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Due to Security Reasons, Chrome will Limit Access to Private Networks

 

Google has announced that its Chrome browser will soon ban websites from querying and interacting with devices and servers inside local private networks, due to security concerns and past abuse from malware. 

The transition will occur as a result of the deployment of a new W3C specification known as Private Network Access (PNA), which will be released in the first half of the year. The new PNA specification introduces a feature to the Chrome browser that allows websites to request permission from computers on local networks before creating a connection.

“Chrome will start sending a CORS preflight request ahead of any private network request for a subresource, which asks for explicit permission from the target server. This preflight request will carry a new header, Access-Control-Request-Private-Network: true, and the response to it must carry a corresponding header, Access-Control-Allow-Private-Network: true,” as perEiji Kitamura and Titouan Rigoudy, Google. 

Internet websites will be prohibited from connecting if local hardware such as servers or routers fails to respond. One of the most important security features incorporated into Chrome in recent years is the new PNA specification. 

Cybercriminals have known since the early 2010s that they can utilize browsers as a "proxy" to relay connections to a company's internal network. For example, malicious code on a website could attempt to reach an IP address such as 192.168.0.1, which is the standard address for most router administrative panels and is only reachable from a local network. 

When users visit a fraudulent site like this, their browser can issue an automatic request to their network without their permission, transmitting malicious code that can evade router authentication and change router settings. 

These types of attacks aren't simply theoretical; they've happened previously, as evidenced by the examples provided here and here. Other local systems, such as internal servers, domain controllers, firewalls, or even locally-hosted apps (through the http://localhost domain or other locally-defined domains), could be targeted by variations of these internet-to-local network attacks. Google aims to prevent such automated attacks by incorporating the PNA specification into Chrome and its permission negotiation system.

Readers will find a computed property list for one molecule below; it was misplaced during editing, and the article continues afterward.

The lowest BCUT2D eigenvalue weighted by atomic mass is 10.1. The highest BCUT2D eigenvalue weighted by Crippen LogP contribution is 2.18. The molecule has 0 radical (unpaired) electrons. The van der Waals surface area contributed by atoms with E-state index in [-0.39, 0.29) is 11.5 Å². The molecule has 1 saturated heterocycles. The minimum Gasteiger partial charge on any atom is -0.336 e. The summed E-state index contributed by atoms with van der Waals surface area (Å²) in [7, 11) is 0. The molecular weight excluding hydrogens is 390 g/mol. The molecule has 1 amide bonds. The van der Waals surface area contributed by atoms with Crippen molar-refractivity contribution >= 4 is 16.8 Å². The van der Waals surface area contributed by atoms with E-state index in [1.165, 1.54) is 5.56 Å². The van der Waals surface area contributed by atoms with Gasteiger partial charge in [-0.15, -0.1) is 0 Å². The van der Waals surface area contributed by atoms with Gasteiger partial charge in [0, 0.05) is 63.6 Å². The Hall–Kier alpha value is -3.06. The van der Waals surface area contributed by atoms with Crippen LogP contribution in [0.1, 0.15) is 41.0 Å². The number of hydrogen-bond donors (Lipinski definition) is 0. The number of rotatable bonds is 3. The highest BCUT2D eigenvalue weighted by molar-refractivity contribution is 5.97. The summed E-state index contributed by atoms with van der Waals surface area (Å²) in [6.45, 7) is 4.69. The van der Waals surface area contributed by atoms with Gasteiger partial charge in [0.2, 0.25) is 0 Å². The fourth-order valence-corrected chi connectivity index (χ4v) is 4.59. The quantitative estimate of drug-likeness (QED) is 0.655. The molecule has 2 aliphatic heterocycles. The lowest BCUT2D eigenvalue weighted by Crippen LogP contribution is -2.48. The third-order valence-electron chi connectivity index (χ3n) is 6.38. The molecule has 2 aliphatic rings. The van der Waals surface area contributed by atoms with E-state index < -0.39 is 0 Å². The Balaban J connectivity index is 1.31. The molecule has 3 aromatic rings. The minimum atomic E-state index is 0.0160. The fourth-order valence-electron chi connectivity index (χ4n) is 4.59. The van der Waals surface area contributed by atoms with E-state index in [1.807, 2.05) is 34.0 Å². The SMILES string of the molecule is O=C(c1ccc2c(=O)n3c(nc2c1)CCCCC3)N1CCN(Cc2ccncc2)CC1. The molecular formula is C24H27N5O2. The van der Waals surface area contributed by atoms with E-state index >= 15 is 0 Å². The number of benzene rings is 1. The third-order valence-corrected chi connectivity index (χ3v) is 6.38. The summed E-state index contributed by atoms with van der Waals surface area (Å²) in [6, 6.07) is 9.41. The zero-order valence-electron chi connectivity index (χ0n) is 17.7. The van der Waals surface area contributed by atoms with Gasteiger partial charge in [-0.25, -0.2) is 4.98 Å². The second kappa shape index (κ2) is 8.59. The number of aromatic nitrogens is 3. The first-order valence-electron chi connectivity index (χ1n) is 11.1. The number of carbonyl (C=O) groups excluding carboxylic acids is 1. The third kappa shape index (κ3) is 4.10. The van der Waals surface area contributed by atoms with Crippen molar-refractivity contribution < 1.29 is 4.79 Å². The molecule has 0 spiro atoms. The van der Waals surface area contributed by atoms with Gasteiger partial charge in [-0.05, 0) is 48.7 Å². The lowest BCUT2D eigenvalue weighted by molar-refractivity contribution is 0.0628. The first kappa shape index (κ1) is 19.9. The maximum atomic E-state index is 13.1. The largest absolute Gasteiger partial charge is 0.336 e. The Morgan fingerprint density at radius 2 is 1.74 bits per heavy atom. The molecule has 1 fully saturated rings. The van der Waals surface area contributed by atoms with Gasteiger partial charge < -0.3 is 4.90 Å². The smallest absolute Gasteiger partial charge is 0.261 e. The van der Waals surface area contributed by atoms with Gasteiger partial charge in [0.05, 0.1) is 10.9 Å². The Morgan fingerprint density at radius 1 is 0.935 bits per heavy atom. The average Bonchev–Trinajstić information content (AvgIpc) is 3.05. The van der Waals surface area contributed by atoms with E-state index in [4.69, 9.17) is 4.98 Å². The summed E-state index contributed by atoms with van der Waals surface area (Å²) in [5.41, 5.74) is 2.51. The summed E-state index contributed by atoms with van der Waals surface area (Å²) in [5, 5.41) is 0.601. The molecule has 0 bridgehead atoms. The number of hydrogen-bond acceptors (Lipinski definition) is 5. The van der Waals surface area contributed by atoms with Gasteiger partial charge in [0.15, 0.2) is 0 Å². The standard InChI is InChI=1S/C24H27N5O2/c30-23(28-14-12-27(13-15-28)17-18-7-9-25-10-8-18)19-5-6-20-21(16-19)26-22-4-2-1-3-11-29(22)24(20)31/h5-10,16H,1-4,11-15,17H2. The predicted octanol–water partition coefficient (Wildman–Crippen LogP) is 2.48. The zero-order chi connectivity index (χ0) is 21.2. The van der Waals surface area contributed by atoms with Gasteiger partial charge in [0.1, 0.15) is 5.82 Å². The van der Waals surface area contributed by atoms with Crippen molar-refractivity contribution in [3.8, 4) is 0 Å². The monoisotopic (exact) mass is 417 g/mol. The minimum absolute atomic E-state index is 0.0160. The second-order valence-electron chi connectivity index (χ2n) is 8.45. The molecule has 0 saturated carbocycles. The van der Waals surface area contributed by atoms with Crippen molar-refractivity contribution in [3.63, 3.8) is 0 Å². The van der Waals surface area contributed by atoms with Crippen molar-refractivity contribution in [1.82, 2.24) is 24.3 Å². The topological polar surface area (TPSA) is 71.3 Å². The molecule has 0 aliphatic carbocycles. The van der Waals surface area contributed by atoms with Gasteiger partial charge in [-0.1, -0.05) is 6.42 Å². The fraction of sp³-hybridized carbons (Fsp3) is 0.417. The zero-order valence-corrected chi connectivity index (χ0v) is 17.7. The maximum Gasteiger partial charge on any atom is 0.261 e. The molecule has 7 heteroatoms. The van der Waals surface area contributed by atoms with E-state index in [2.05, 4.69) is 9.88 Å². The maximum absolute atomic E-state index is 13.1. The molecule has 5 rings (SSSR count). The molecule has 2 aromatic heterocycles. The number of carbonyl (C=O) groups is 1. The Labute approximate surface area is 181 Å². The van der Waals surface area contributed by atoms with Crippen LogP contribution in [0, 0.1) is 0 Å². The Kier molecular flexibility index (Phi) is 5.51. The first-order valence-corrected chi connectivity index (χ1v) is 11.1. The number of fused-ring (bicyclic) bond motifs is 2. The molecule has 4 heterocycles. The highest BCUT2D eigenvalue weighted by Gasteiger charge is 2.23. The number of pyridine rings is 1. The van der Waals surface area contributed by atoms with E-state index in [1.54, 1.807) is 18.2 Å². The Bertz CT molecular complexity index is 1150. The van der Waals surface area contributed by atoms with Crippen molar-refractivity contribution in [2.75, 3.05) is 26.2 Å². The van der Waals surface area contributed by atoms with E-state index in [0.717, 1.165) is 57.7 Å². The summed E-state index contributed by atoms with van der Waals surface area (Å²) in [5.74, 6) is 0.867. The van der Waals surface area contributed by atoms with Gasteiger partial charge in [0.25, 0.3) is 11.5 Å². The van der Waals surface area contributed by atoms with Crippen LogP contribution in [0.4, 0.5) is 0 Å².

According to Google, PNA was included in Chrome 96, which was published in November 2021, but complete support will be available in two parts this year, with Chrome 98 (early March) and Chrome 101 (late May).

Researchers Flag Serious Authentication Bypass Vulnerability After Pega Infinity Hotfix Released

 

After security researchers discovered a flaw in the Pega Infinity enterprise software platform, users are being advised to upgrade their installations. 

CVE-2021-27651 is a critical-risk vulnerability in Pega's Infinity program versions 8.2.1 to 8.5.2, according to the research team of Sam Curry, Justin Rhinehart, Brett Buerhaus, and Maik Robert. 

The proof-of-concept shows how an intruder can circumvent Pega Infinity's password reset system. Via administrator-only remote code execution, assailants could then use the reset account to “fully compromise” the Pega case. It includes modifying complex pages or templating. The researchers collaborated with the developer Pegasystems, to construct a hot patch. According to the vendor, customers running the program on-premises should check if their version is affected and apply the relevant hot patch. 

With over 2,000 users, Pega Infinity is a common enterprise software suite. Customer service and sales automation, an AI-driven ‘customer decision hub,' workforce intelligence, and a ‘no-code' development platform are all included in the kit. The Pega Infinity vulnerability was discovered as a result of the security researchers' involvement in Apple's bug bounty program. 

“We’d been hacking on Apple's bug bounty program for about six months and had spent a lot of time on software produced by Apple themselves,” UK-based hacker Sam Curry told The Daily Swig. 

“After reading a blog post from two amazing researchers, we agreed to take a different approach and target vendors [supplying technology to Apple].”Curry has written about his experiences with Apple's bug bounty program in the past. 

Burp Suite was used by the researchers to find the password reset flaw in Pega Infinity. According to Curry, this allows for a complete compromise of any Pega instance with "no prerequisite information." Justin Rhinehart also developed a Nuclei template for determining whether or not the software is running Pega Infinity. 

“Pega's customers are from every sector and at the time of reporting some of the customers included the FBI, US Air Force, Apple, American Express, and a few other huge names.” 

Curry states that Pega was able to collaborate with the researchers to patch the flaw, although they needed time for customers using Infinity on-premises to upgrade their installations. Curry mentioned that the procedure took more than three months.